By the end of 2022, the Debtor had scaled to 200 employees and was scheduled to open a third office in Dallas. It was ranked by FreightWaves as one of the Top 100 FreightTech companies for 2023. At that time, the Debtor appeared poised for continued growth and success.

The Market Collapse and Events Leading to Bankruptcy

With COVID-19 concerns fading rapidly, the world started to normalize in early 2022. Workers returned to the office, dined in restaurants and shopped at brick and mortar stores. As consumers began to refocus on services versus goods, the supply chain stressors started to ease, and the shipping industry rapidly cooled.

At the same time, the Russian invasion of Ukraine caused gas prices to spike. Inflation became a major concern, as did the efforts of the Federal Reserve to curb inflation by rapidly increasing interest rates. Consumers cut back on their purchase of consumer goods, and instead spent money on services or limited their spending altogether.

The result of the foregoing was that in the first half of 2022, demand for excess motor carrier capacity dramatically contracted. In an effort to maintain volume, the Debtor cut its rates. While lower rates resulted in more brokered jobs, they also reduced the Debtor's profit margins, and the Debtor's previously robust financial situation quickly began to erode.

By the time the Debtor determined that its strategy of cutting rates to maintain volume was a mistake, the Debtor lacked the financial resources to pivot to a different business model focusing on higher rates, higher profit margins, and lower overall overhead. As a result, the Debtor became increasingly delinquent in the payment of carrier claims to the point where accounts payable now total nearly $12 million owed to approximately 5,000 carriers."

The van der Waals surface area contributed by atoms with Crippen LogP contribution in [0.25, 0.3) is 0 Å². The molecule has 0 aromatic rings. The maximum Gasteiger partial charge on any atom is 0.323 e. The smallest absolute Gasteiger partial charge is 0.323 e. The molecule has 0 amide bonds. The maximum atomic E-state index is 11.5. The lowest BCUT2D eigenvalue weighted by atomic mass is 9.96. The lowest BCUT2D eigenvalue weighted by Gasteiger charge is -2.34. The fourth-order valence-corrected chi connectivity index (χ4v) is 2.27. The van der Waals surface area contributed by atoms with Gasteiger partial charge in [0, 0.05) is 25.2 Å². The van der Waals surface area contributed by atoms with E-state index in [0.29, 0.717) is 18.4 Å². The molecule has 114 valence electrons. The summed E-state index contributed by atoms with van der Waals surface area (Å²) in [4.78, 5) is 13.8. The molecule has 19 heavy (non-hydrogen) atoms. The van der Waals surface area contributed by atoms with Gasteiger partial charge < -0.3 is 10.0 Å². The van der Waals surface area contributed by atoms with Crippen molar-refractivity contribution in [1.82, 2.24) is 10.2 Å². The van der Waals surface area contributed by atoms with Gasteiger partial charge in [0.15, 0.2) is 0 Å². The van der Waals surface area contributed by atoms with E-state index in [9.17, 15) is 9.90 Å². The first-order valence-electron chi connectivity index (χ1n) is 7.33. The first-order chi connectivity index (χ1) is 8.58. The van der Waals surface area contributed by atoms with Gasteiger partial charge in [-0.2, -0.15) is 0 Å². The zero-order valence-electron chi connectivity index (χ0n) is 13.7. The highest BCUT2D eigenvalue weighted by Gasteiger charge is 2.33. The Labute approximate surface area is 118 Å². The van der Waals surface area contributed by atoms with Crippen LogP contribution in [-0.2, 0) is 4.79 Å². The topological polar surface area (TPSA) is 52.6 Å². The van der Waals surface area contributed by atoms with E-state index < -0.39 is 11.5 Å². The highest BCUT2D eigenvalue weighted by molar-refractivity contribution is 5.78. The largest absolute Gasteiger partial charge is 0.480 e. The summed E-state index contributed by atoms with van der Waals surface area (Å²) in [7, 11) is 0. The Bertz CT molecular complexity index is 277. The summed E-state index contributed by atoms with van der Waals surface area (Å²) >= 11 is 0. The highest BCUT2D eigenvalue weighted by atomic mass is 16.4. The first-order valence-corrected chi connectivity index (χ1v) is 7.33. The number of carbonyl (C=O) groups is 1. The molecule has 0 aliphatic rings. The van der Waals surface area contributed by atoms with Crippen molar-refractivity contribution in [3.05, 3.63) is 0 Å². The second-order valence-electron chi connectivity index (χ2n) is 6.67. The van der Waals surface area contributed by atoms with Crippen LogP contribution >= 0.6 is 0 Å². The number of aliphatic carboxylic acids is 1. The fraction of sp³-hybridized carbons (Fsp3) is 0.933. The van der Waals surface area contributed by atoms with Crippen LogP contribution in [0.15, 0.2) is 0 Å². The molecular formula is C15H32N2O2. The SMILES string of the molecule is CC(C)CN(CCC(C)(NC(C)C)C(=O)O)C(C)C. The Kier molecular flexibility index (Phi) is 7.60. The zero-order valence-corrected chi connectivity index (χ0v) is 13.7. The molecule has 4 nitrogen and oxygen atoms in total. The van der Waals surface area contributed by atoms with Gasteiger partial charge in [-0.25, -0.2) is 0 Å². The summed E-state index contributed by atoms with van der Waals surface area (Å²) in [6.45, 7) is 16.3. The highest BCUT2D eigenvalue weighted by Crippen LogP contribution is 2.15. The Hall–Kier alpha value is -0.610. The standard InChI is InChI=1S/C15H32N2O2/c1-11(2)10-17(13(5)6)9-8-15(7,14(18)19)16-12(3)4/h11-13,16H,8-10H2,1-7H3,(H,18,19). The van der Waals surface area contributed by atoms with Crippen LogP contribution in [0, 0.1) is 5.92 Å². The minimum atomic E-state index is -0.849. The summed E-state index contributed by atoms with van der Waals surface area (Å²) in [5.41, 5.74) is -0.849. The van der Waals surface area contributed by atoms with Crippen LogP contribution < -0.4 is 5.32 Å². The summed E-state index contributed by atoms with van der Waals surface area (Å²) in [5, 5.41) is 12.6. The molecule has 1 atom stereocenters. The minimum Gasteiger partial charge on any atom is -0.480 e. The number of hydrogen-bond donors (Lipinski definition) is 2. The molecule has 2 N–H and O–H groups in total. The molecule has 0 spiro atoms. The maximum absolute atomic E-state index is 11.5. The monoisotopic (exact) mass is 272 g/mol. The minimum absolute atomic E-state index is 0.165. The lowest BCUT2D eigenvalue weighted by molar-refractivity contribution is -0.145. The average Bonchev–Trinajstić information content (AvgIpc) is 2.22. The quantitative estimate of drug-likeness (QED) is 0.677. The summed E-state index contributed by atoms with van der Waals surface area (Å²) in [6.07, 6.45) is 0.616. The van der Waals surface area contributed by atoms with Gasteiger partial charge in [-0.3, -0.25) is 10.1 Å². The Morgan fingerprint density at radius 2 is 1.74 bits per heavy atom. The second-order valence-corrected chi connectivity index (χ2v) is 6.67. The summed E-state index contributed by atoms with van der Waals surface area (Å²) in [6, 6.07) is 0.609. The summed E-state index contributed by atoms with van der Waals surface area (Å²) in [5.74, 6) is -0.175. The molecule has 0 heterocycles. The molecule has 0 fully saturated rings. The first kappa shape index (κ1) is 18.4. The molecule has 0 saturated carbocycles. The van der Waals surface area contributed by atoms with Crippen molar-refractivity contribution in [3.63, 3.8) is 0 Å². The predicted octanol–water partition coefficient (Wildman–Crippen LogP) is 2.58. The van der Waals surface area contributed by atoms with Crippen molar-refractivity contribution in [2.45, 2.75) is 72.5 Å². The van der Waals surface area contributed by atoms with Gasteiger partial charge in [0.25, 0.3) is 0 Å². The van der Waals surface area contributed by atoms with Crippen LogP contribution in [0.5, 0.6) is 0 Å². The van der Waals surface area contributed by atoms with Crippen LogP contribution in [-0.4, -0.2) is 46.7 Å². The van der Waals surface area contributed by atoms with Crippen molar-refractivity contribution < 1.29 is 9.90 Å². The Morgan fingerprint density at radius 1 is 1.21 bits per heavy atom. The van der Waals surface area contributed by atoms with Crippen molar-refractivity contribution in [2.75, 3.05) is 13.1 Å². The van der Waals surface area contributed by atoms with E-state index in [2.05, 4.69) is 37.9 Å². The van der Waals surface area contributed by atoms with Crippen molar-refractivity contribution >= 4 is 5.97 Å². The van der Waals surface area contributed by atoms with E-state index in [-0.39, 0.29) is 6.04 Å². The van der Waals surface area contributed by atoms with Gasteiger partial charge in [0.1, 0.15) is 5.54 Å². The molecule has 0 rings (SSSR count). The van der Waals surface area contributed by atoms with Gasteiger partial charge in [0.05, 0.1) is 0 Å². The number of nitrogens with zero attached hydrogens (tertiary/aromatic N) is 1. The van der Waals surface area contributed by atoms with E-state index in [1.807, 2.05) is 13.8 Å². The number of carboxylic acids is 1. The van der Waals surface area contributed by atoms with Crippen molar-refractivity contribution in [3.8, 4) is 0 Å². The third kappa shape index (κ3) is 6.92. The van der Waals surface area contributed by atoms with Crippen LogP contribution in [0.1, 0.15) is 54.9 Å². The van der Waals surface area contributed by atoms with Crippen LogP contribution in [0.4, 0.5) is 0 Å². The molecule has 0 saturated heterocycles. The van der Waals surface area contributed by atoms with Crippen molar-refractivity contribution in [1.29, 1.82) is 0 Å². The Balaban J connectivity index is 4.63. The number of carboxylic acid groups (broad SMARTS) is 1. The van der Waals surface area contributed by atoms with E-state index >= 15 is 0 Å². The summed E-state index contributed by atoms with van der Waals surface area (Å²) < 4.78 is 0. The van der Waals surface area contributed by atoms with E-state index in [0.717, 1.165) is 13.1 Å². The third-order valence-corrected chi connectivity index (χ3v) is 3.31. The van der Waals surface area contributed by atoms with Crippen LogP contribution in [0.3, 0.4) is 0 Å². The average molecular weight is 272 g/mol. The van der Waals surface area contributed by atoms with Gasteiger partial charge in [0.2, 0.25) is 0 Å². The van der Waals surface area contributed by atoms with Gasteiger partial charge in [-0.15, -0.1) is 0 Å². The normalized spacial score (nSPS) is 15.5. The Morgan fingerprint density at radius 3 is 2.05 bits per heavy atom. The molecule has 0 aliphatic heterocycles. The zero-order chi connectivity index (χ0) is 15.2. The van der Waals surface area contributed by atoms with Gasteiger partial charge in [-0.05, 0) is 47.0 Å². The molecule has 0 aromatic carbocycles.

About the Debtor

The Singh Declaration provides: "The Debtor is a trucking/freight broker which specializes in sourcing extra truckload capacity during peak season periods and on short lead times. Mr. Singh has deep knowledge and experience within the trucking industry, having worked for a leading brokerage firm from 2003 to 2010, before going into business on his own and eventually forming the Debtor with the goal of being a leading national broker. The Debtor's headquarters are located in Jacksonville, Florida, with satellite offices in Chicago, Illinois and Ashburn, Virginia.

The Debtor is a 'digital' brokerage. Its business model is based on Application Programming Interface (or 'API') pricing, a software-based approach to bidding on jobs which permits real-time pricing and routing guide price optimization. API pricing allows the Debtor to bid on a high number of jobs, matching customers with carriers at competitive rates. Prepetition, on a weekly basis, the Debtor bid on approximately 50,000 jobs and was the successful bidder on approximately 1,400 of those jobs.

The Debtor's customers are typically large suppliers of consumer goods. It has approximately 150 such customers, and prepetition its top five customers by annual dollar value have been Kraft Heinz, Anheuser Busch, Dannon, Ace Hardware, and Chewy. The Debtor has carrier agreements with approximately 60,000 motor carriers of varying size and geographic coverage. Of these motor carriers, the Debtor has had active business with approximately 5,000 at any given time and does business with approximately 25,000 during a calendar year."

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The post Surge Transportation, Inc. – Specialist, Premium-Priced Freight Broker Files for Bankruptcy Owing 5,000 Freight Companies @$12mn; Cites COVID-Driven Boom in Demand Followed by Bust as COVID Waned and Inflation Waxed appeared first on Daily Bankrupt Company Updates | Bankrupt Company News.